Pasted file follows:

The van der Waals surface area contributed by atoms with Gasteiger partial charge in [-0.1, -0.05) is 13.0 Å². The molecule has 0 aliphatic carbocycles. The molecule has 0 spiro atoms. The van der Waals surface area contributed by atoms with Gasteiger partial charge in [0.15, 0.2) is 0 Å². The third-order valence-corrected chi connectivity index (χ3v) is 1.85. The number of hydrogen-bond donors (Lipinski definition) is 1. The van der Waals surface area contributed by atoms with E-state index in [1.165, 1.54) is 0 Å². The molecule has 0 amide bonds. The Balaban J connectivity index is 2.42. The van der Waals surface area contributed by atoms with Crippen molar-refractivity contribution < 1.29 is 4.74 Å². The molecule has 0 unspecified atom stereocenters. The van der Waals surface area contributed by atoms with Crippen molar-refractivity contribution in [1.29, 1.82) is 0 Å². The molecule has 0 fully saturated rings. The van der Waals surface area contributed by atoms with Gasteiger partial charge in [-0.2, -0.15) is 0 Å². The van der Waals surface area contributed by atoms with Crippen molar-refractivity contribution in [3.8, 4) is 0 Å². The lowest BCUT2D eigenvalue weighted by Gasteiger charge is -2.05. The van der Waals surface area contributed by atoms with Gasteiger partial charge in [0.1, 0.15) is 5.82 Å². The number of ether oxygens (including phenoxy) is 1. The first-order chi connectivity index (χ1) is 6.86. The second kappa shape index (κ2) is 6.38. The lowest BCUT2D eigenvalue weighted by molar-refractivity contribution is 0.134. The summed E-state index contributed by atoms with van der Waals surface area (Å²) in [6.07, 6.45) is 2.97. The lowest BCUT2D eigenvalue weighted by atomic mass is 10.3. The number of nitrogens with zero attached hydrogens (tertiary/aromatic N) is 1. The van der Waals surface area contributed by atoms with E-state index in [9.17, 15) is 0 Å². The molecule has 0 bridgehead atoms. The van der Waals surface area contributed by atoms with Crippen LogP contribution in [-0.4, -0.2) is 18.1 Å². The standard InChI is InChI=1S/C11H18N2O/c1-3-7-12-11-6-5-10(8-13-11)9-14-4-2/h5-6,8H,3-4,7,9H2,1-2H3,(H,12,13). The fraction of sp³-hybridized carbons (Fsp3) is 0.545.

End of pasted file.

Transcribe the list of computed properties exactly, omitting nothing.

The van der Waals surface area contributed by atoms with Gasteiger partial charge in [-0.1, -0.05) is 13.0 Å². The molecule has 0 aliphatic carbocycles. The molecule has 0 spiro atoms. The van der Waals surface area contributed by atoms with Gasteiger partial charge in [0.15, 0.2) is 0 Å². The third-order valence-corrected chi connectivity index (χ3v) is 1.85. The number of hydrogen-bond donors (Lipinski definition) is 1. The van der Waals surface area contributed by atoms with E-state index in [1.165, 1.54) is 0 Å². The molecule has 0 amide bonds. The Balaban J connectivity index is 2.42. The van der Waals surface area contributed by atoms with Crippen molar-refractivity contribution < 1.29 is 4.74 Å². The molecule has 0 unspecified atom stereocenters. The van der Waals surface area contributed by atoms with Crippen molar-refractivity contribution in [1.29, 1.82) is 0 Å². The molecule has 0 fully saturated rings. The van der Waals surface area contributed by atoms with Gasteiger partial charge in [-0.2, -0.15) is 0 Å². The van der Waals surface area contributed by atoms with Crippen molar-refractivity contribution in [3.8, 4) is 0 Å². The lowest BCUT2D eigenvalue weighted by Gasteiger charge is -2.05. The van der Waals surface area contributed by atoms with Gasteiger partial charge in [0.1, 0.15) is 5.82 Å². The number of ether oxygens (including phenoxy) is 1. The first-order chi connectivity index (χ1) is 6.86. The second kappa shape index (κ2) is 6.38. The lowest BCUT2D eigenvalue weighted by molar-refractivity contribution is 0.134. The summed E-state index contributed by atoms with van der Waals surface area (Å²) in [6.07, 6.45) is 2.97. The lowest BCUT2D eigenvalue weighted by atomic mass is 10.3. The number of nitrogens with zero attached hydrogens (tertiary/aromatic N) is 1. The van der Waals surface area contributed by atoms with E-state index in [9.17, 15) is 0 Å². The molecule has 0 bridgehead atoms. The van der Waals surface area contributed by atoms with Crippen LogP contribution in [-0.4, -0.2) is 18.1 Å². The standard InChI is InChI=1S/C11H18N2O/c1-3-7-12-11-6-5-10(8-13-11)9-14-4-2/h5-6,8H,3-4,7,9H2,1-2H3,(H,12,13). The fraction of sp³-hybridized carbons (Fsp3) is 0.545.